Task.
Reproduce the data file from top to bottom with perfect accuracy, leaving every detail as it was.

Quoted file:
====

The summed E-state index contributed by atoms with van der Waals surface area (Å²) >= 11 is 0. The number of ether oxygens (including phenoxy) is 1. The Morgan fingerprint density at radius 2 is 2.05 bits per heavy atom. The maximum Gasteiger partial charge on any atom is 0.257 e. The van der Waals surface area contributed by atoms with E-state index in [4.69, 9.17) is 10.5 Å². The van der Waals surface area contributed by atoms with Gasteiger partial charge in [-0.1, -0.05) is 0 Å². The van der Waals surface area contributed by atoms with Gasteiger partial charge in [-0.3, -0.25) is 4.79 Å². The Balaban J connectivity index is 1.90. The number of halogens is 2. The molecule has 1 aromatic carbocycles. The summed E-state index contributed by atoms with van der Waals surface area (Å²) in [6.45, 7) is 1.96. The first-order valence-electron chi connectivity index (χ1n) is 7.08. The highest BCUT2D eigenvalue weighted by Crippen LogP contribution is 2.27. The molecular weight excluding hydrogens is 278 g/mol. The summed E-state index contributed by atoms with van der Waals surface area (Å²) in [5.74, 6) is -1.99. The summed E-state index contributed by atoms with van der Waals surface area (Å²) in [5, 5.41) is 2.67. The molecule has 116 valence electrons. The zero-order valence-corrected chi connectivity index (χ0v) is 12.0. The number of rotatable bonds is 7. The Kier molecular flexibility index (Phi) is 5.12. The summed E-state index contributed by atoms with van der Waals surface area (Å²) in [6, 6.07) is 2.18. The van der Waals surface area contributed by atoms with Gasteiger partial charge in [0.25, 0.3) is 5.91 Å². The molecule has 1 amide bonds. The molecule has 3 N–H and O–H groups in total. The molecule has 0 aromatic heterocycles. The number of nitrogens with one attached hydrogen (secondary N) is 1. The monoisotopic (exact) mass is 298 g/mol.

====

The summed E-state index contributed by atoms with van der Waals surface area (Å²) >= 11 is 0. The number of ether oxygens (including phenoxy) is 1. The Morgan fingerprint density at radius 2 is 2.05 bits per heavy atom. The maximum Gasteiger partial charge on any atom is 0.257 e. The van der Waals surface area contributed by atoms with E-state index in [4.69, 9.17) is 10.5 Å². The van der Waals surface area contributed by atoms with Gasteiger partial charge in [-0.1, -0.05) is 0 Å². The van der Waals surface area contributed by atoms with Gasteiger partial charge in [-0.3, -0.25) is 4.79 Å². The Balaban J connectivity index is 1.90. The number of halogens is 2. The molecule has 1 aromatic carbocycles. The summed E-state index contributed by atoms with van der Waals surface area (Å²) in [6.45, 7) is 1.96. The first-order valence-electron chi connectivity index (χ1n) is 7.08. The highest BCUT2D eigenvalue weighted by Crippen LogP contribution is 2.27. The molecular weight excluding hydrogens is 278 g/mol. The summed E-state index contributed by atoms with van der Waals surface area (Å²) in [5.74, 6) is -1.99. The summed E-state index contributed by atoms with van der Waals surface area (Å²) in [5, 5.41) is 2.67. The molecule has 116 valence electrons. The zero-order valence-corrected chi connectivity index (χ0v) is 12.0. The number of rotatable bonds is 7. The Kier molecular flexibility index (Phi) is 5.12. The summed E-state index contributed by atoms with van der Waals surface area (Å²) in [6, 6.07) is 2.18. The van der Waals surface area contributed by atoms with Gasteiger partial charge in [0.25, 0.3) is 5.91 Å². The molecule has 1 amide bonds. The molecule has 3 N–H and O–H groups in total. The molecule has 0 aromatic heterocycles. The number of nitrogens with one attached hydrogen (secondary N) is 1. The monoisotopic (exact) mass is 298 g/mol.